Co-founder of venture-backed startup Xangle — bringing disclosure and information aggregation services to crypto.
So you've decided to invest in a new crypto project. You've been hearing about how it's a booming investment landscape with some pretty high returns. You see a new coin that's promising to be the next Bitcoin with a yield of 30%! The fact that there's little information about the company or founders doesn't really bother you — they must know what they're talking about. Since you don't want to miss the next big thing, you invest, thinking you'll sell off after a big jump. And then one morning you find a note on the website that reads "We've run off!" and your investment is gone.
Unfortunately, this happens more often than we want to believe with new investors in the crypto space. While there are legitimate, sound crypto investment opportunities in the market, there are also many malicious actors waiting to defraud unsuspecting investors hoping to take a chance at backing a new start-up. In fact, according to the "Crypto Investor Scam Report," investors have lost over $16 billion since 2012, across 136 different scams. That's money that investors can't get back, due to the unregulated nature of crypto. And while 411 individuals have faced criminal charges, only 15 projects of the 136 have seen any kind of sentencing taken against the founders.
Now that the industry is growing, with more widespread understanding and adoption, there are a few simple things that will help weed out bad actors and continue crypto on its path upwards: Education and awareness on the part of investors, and transparency and accountability on the part of the industry.
What is the structure of a typical crypto scam? There are a few forms crypto scams can take. The first, which is known as a Ponzi scheme, is a promise of high returns on your investment — upwards of 1% per day — if you invest in an anonymous website, or with someone promising their own proprietary trading software.
Another is a pyramid scheme, where investors don't make money on their investment itself, but must refer others to join in order to see any returns. Sometimes these two are combined.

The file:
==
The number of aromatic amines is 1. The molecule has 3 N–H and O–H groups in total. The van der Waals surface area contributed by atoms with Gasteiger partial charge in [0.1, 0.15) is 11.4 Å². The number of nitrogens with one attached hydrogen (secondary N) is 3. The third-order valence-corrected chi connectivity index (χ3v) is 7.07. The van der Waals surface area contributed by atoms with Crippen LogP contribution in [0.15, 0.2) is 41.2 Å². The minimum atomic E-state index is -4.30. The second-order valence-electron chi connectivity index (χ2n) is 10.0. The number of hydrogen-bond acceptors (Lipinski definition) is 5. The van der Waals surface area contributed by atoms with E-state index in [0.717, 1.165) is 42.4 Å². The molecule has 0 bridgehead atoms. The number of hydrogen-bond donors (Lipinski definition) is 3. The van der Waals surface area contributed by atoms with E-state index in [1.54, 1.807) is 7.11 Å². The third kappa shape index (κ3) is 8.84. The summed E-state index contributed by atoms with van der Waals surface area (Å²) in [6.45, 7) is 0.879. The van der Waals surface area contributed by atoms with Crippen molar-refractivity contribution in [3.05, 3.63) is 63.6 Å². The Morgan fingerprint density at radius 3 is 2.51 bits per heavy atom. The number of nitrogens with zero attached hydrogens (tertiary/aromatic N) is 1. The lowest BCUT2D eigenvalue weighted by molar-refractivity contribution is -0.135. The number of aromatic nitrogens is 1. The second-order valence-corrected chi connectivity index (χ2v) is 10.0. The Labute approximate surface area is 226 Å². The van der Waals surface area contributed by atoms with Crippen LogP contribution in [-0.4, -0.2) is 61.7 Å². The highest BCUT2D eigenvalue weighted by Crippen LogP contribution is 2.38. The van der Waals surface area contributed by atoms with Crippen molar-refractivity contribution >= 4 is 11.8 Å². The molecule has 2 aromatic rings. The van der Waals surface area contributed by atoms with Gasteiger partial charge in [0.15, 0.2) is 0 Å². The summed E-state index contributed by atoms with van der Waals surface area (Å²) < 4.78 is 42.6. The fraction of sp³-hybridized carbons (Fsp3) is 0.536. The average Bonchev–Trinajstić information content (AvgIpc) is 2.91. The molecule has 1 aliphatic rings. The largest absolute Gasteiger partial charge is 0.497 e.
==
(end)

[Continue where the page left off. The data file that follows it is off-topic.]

Scams also often involve a coin that has no usage outside of an exchange created by the company. The term "exit scam" is used to describe a situation where the founders disappear overnight.
What's interesting to note is that crypto investing functions differently from how these companies say it works. Additionally, there are many legitimate start-ups and projects offering value and opportunity to their investors. In order for the industry to grow and become more institutionalized, these worthwhile companies need monetary backing. Scams can certainly discourage investment, but there are a few ways investors can distinguish the good projects from the bad ones.
Any crypto project should start with a white paper, or proof of concept to demonstrate what the project is and how it'll come to be. The white paper should be error-free, professional, well-constructed, and not plagiarized. Demonstrating a credible white paper shows that the team has thought through the execution for their project, and documented it.
Next, check to see if the new crypto project has a working model or proven use case, whether it be a new coin or blockchain application. Too often people invested in scams that had nothing to prove beneath the promises of high returns. Demonstrating a proven use case not only means the team has tested what they're working on, but it also means that they're not afraid to show you how it works.
Check the team bios and background. Those who run scams often have questionable backgrounds, or information about them can't be easily found on the internet. Check for credible institutions, any past work that's applicable to the current project, or any other projects they've founded. Also, look for teams that have more than just one or two people involved, and look for teams that include a diversity of strengths, skills, and positions as well. Be very wary of any project that wants to stay anonymous.
There's marketing, and then there's hype, where flashy presentations, buzzwords, and big promotions overshadow the fact that there's nothing of substance beyond. Look for start-ups who are excited to get investors on board, but who also have authentic, testable ideas they can talk about. Be wary of anyone shouting big promises, and focus on those willing to do the work to bring their idea to market.
A legit company has nothing to hide, and especially wants to be transparent with an investor interested in backing them. This means that a credible project will be transparent about who they are and what they're working on. They may have already disclosed information about their project publicly, or will certainly offer it if asked. Be wary if there's not much out there to find, or if they're reluctant to share information.
The future trajectory of crypto is only upwards. But that forward movement is going to rely in part on investors willing to back new crypto projects to bring more innovation into the world. While crypto scams have devastated investors, and while scammers will always remain out there, smart, savvy investors will know how to assess new projects and pick credible, hard-working teams to back.
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